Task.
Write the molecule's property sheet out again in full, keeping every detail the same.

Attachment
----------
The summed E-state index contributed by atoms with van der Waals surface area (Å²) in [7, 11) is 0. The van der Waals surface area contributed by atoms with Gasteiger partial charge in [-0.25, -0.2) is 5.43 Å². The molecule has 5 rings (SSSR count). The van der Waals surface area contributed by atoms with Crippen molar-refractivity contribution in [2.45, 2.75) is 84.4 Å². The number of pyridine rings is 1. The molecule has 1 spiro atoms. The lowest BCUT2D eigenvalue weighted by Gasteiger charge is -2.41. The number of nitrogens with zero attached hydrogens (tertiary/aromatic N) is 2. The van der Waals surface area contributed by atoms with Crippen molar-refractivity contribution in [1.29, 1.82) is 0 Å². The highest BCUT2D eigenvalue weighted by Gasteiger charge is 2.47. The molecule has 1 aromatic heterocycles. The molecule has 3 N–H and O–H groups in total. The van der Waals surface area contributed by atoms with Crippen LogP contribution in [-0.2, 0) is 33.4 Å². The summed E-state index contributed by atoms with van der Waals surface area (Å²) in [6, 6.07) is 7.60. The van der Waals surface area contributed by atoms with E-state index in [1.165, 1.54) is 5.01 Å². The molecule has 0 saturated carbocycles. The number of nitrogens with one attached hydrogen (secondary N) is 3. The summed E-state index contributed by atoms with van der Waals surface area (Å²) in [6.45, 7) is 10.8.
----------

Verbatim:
The summed E-state index contributed by atoms with van der Waals surface area (Å²) in [7, 11) is 0. The van der Waals surface area contributed by atoms with Gasteiger partial charge in [-0.25, -0.2) is 5.43 Å². The molecule has 5 rings (SSSR count). The van der Waals surface area contributed by atoms with Crippen molar-refractivity contribution in [2.45, 2.75) is 84.4 Å². The number of pyridine rings is 1. The molecule has 1 spiro atoms. The lowest BCUT2D eigenvalue weighted by Gasteiger charge is -2.41. The number of nitrogens with zero attached hydrogens (tertiary/aromatic N) is 2. The van der Waals surface area contributed by atoms with Crippen molar-refractivity contribution in [1.29, 1.82) is 0 Å². The highest BCUT2D eigenvalue weighted by Gasteiger charge is 2.47. The molecule has 1 aromatic heterocycles. The molecule has 3 N–H and O–H groups in total. The van der Waals surface area contributed by atoms with Crippen LogP contribution in [-0.2, 0) is 33.4 Å². The summed E-state index contributed by atoms with van der Waals surface area (Å²) in [6, 6.07) is 7.60. The van der Waals surface area contributed by atoms with E-state index in [1.165, 1.54) is 5.01 Å². The molecule has 0 saturated carbocycles. The number of nitrogens with one attached hydrogen (secondary N) is 3. The summed E-state index contributed by atoms with van der Waals surface area (Å²) in [6.45, 7) is 10.8.